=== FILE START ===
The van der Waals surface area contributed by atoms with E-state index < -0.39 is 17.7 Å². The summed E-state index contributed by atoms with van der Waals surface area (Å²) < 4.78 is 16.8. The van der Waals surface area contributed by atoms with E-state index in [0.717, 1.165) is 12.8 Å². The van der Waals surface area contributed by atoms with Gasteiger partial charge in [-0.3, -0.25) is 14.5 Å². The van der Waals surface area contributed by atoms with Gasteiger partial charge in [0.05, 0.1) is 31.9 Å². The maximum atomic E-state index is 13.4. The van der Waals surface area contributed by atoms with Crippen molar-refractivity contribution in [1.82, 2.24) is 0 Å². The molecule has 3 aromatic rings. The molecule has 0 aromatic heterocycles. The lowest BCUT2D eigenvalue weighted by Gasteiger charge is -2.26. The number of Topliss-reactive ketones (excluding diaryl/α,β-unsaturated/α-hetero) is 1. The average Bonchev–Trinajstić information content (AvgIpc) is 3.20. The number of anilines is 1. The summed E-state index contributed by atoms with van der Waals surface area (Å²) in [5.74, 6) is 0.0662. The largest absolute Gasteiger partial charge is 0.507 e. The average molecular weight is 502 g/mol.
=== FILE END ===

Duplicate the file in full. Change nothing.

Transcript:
The van der Waals surface area contributed by atoms with E-state index < -0.39 is 17.7 Å². The summed E-state index contributed by atoms with van der Waals surface area (Å²) < 4.78 is 16.8. The van der Waals surface area contributed by atoms with E-state index in [0.717, 1.165) is 12.8 Å². The van der Waals surface area contributed by atoms with Gasteiger partial charge in [-0.3, -0.25) is 14.5 Å². The van der Waals surface area contributed by atoms with Gasteiger partial charge in [0.05, 0.1) is 31.9 Å². The maximum atomic E-state index is 13.4. The van der Waals surface area contributed by atoms with Crippen molar-refractivity contribution in [1.82, 2.24) is 0 Å². The molecule has 3 aromatic rings. The molecule has 0 aromatic heterocycles. The lowest BCUT2D eigenvalue weighted by Gasteiger charge is -2.26. The number of Topliss-reactive ketones (excluding diaryl/α,β-unsaturated/α-hetero) is 1. The average Bonchev–Trinajstić information content (AvgIpc) is 3.20. The number of anilines is 1. The summed E-state index contributed by atoms with van der Waals surface area (Å²) in [5.74, 6) is 0.0662. The largest absolute Gasteiger partial charge is 0.507 e. The average molecular weight is 502 g/mol.